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ACS Appl Mater Interfaces. 2017 Jun 7;9(22):19143-19151. doi: 10.1021/acsami.7b04404. Epub 2017 May 25.

Colloidal Synthesis of Te-Doped Bi Nanoparticles: Low-Temperature Charge Transport and Thermoelectric Properties.

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School of Materials Science and Engineering, Ulsan National Institute of Science and Technology (UNIST) , Ulsan 44919, Republic of Korea.
Thermoelectric Conversion Research Center, Korea Electrotechnology Research Institute (KERI) , Changwon 51543, Republic of Korea.


Electronically doped nanoparticles formed by incorporation of impurities have been of great interest because of their controllable electrical properties. However, the development of a strategy for n-type or p-type doping on sub-10 nm-sized nanoparticles under the quantum confinement regime is very challenging using conventional processes, owing to the difficulty in synthesis. Herein, we report the colloidal chemical synthesis of sub-10 nm-sized tellurium (Te)-doped Bismuth (Bi) nanoparticles with precisely controlled Te content from 0 to 5% and systematically investigate their low-temperature charge transport and thermoelectric properties. Microstructural characterization of nanoparticles demonstrates that Te ions are successfully incorporated into Bi nanoparticles rather than remaining on the nanoparticle surfaces. Low-temperature Hall measurement results of the hot-pressed Te-doped Bi-nanostructured materials, with grain sizes ranging from 30 to 60 nm, show that the charge transport properties are governed by the doping content and the related impurity and nanoscale grain boundary scatterings. Furthermore, the low-temperature thermoelectric properties reveal that the electrical conductivity and Seebeck coefficient expectedly change with the Te content, whereas the thermal conductivity is significantly reduced by Te doping because of phonon scattering at the sites arising from impurities and nanoscale grain boundaries. Accordingly, the 1% Te-doped Bi sample exhibits a higher figure-of-merit ZT by ∼10% than that of the undoped sample. The synthetic strategy demonstrated in this study offers the possibility of electronic doping of various quantum-confined nanoparticles for diverse applications.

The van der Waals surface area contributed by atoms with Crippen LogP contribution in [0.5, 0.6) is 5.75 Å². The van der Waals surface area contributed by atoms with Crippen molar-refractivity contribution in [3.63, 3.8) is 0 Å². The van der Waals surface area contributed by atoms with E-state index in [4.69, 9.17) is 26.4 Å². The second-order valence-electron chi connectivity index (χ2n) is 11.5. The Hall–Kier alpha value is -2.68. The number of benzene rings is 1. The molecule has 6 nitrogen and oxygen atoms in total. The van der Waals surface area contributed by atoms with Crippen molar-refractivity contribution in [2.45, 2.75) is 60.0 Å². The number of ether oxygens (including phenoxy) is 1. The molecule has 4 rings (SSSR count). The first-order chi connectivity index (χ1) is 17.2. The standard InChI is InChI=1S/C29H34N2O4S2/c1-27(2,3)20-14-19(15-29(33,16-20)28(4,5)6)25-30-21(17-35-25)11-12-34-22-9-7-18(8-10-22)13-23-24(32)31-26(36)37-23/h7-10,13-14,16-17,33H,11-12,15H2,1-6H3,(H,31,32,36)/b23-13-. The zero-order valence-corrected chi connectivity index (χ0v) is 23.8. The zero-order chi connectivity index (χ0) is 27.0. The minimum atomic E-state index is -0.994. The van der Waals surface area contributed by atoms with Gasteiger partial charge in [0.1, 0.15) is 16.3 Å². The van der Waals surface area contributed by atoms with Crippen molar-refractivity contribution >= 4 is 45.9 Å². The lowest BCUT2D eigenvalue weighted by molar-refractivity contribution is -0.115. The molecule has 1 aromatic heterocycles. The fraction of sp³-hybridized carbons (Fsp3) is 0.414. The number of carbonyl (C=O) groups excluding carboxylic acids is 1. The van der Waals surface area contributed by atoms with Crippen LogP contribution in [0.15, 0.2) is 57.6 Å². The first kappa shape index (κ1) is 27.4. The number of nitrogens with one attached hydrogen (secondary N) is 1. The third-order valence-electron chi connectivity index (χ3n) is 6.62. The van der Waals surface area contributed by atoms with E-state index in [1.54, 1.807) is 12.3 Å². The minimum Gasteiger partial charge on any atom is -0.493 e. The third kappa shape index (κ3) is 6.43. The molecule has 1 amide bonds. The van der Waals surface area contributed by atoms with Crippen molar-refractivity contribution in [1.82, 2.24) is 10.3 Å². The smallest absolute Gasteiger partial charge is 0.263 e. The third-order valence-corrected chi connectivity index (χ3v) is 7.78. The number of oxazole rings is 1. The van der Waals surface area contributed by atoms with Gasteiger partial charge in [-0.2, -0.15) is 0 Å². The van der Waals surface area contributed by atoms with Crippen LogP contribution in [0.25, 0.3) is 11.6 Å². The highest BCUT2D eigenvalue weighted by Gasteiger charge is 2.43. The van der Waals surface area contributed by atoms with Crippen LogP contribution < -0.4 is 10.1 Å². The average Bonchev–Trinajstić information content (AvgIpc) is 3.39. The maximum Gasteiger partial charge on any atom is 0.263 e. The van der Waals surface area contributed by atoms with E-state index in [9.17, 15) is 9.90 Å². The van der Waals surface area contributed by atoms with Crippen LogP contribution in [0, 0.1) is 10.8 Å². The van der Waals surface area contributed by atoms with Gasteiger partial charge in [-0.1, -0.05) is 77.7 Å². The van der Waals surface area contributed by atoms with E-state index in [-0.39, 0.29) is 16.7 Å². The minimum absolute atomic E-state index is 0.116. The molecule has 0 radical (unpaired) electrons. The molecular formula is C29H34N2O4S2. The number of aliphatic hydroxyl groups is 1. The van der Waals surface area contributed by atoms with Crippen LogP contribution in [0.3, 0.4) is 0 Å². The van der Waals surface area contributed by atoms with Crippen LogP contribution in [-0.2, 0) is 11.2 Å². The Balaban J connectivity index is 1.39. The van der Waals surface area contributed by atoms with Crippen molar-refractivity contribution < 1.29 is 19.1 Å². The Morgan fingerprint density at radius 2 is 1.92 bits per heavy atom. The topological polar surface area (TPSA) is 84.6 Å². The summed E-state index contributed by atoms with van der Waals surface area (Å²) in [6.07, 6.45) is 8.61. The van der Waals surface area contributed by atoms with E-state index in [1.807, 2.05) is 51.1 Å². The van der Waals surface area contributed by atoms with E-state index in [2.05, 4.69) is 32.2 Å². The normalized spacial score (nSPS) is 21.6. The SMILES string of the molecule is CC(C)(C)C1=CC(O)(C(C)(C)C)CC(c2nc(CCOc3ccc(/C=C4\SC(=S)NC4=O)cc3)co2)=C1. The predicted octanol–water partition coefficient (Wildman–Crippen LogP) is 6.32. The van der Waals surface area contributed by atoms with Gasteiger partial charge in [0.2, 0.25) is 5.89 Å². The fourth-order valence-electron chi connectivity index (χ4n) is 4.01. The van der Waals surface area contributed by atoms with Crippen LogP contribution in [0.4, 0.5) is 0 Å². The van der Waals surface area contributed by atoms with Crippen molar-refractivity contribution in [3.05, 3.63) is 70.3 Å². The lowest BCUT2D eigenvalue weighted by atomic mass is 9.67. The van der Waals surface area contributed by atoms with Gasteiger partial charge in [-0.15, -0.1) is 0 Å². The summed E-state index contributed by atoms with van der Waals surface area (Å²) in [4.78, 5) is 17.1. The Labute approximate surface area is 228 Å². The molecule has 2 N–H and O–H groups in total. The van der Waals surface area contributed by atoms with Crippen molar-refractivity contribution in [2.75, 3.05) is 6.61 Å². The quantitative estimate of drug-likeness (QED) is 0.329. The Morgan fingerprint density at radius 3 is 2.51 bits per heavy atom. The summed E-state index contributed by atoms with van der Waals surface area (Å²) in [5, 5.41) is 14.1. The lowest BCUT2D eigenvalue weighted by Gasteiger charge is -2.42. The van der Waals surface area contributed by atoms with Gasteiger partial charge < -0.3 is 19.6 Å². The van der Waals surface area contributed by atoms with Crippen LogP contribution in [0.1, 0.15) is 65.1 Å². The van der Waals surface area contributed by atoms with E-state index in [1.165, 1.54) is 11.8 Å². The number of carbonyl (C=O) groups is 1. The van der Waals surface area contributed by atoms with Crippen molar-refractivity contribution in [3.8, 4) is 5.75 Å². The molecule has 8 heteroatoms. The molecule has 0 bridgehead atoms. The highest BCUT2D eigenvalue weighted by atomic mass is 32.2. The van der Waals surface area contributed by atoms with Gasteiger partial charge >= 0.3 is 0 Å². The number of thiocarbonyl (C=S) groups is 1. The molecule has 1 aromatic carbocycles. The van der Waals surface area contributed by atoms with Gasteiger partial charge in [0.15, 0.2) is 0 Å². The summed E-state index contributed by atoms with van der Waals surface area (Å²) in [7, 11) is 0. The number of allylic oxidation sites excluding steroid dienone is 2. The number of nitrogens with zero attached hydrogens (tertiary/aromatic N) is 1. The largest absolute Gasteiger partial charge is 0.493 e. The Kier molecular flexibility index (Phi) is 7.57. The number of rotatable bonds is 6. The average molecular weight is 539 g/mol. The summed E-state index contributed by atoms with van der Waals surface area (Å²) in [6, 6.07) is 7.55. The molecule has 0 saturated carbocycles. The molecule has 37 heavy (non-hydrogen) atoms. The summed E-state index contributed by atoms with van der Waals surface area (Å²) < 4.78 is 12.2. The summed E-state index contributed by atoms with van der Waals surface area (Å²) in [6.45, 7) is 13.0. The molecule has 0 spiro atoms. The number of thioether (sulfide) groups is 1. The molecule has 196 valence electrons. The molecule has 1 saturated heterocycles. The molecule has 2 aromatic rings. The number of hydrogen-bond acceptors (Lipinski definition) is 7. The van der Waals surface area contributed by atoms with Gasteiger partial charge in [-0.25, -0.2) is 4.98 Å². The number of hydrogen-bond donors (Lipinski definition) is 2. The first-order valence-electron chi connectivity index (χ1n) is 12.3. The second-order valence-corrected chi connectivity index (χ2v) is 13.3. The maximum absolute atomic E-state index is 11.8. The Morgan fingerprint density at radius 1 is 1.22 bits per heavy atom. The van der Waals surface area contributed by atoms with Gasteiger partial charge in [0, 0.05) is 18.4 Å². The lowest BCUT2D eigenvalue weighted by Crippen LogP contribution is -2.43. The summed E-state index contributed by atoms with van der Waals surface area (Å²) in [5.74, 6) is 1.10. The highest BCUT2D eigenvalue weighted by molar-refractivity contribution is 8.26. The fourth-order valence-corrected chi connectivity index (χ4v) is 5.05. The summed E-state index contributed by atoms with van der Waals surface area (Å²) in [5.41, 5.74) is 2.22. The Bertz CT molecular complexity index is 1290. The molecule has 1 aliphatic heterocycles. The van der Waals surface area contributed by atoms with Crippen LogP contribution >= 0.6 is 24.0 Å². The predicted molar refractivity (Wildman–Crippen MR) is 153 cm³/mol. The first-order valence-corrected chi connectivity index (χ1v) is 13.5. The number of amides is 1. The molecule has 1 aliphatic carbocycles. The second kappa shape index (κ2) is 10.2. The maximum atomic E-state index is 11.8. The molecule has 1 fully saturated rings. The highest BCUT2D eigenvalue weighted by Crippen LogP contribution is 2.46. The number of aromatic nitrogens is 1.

bismuth; charge carrier transport; colloidal synthesis; doped nanoparticles; thermoelectric properties


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